I've been down this road on a previous blog. It is no secret that the religious right want America to be a theocracy. In fact, they think that was God's idea to begin with. I have discovered that their research to support this utilizes quotes from a self taught historian named David Barton. In Rick Scarborough's book Enough is Enough, his tome to support this theocracy, he quotes James Madison as saying, "We have staked the whole future of American civilization, not upon the power of government, far from it. We have staked the future of all of our political institutions upon the capacity of each and all of us to govern ourselves according to the Ten Commandments of God." However, if you ask any James Madison researcher, you will find that this quote is entirely fabricated by the same David Barton mentioned above. And Barton admitted it. Rick Scarborough uses this same quote to establish that the founding fathers were after a theocracy. Scarborough though doesn't quote Madison's works directly. Instead, most of the quotes from that chapter came from another book written by another fundie who used as a source David Barton. At the least we have extremely poor and inaccurate writing by these fundies that distorts history in order to prove their point. Yet they, like Bush, conitnue to repeat their propaganda. Not the truth, but propaganda. Which is why Istook wants this amendment. What is in the Bill of Rights is not specific enough. They want to establish Christianity as the official religion. These fundies are sometimes called Reconstructionists. It makes an interesting Google search. Why else would they want to change what is so clear already? I would like to ask Istook if we could really spice up his amendment with specifics. In other words, would he still present it if it said. "To secure the Muslims, Hindus, Jews, Buddhists, Pagans, Natives (peoples)and others' right to acknowledge (God(s)), Goddess(s), or no God according to the dictates of conscience: The people retain the right to pray and to recognize their religious beliefs, heritage, and traditions on public property, including schools. The United States and the States shall not establish any official religion nor require any person to join in prayer or religious activity." I somehow doubt it. ("peoples" and "God" are the original language.)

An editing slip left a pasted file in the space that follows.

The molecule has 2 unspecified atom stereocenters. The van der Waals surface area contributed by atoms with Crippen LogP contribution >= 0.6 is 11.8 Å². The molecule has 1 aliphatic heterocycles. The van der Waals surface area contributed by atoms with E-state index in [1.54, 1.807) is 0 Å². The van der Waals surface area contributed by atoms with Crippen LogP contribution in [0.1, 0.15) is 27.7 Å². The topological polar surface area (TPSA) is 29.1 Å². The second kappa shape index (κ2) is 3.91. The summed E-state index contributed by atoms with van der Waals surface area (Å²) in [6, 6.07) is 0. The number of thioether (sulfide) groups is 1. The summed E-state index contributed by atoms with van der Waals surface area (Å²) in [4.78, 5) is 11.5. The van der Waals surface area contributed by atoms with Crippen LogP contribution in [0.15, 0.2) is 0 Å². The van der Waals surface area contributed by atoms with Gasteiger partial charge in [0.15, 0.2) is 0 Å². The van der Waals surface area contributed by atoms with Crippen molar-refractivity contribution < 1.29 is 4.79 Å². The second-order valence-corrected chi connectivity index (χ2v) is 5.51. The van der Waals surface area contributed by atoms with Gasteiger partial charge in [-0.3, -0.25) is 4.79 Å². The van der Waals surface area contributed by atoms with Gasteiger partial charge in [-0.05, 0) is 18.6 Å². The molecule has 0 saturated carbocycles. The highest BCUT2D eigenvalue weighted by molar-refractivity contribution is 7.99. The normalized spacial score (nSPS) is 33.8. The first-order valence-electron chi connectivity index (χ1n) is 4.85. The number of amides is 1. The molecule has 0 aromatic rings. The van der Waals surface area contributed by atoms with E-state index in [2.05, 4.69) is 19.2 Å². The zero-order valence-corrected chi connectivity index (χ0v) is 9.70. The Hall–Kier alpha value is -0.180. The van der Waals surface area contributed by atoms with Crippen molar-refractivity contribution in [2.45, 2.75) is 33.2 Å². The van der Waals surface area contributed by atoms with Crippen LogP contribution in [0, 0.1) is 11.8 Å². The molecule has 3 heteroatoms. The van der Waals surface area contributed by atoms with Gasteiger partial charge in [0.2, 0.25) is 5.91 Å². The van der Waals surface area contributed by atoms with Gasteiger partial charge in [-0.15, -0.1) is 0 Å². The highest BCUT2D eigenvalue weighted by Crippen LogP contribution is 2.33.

Obviouslty Hostettler is a whining martyr and a smokescreen. One needs little imagination to dig up the many statements the fundies have made about the warfare for the minds of children, the culture war, let alone the spiritual war. And they have gladly jumped itno the battle, yet theirs is to do away with our Constitutional Republic. The fundies may not get along with the secualr imperialists of the PNAC and AEI. Time will tell how that all falls out. Hoefully, it will all fall down. That will depend on us though.

I think there is much effort to alter our Constitution. They want to amend it to prohibit something that rarely happens on our land: flag burning. Representative Hoyer and co-sponsor Sensenbrenner want to amend it to do away with limits on Presidential terms. Istook wants to amend it as seen above. Does all this smell like the rose of freedom to you?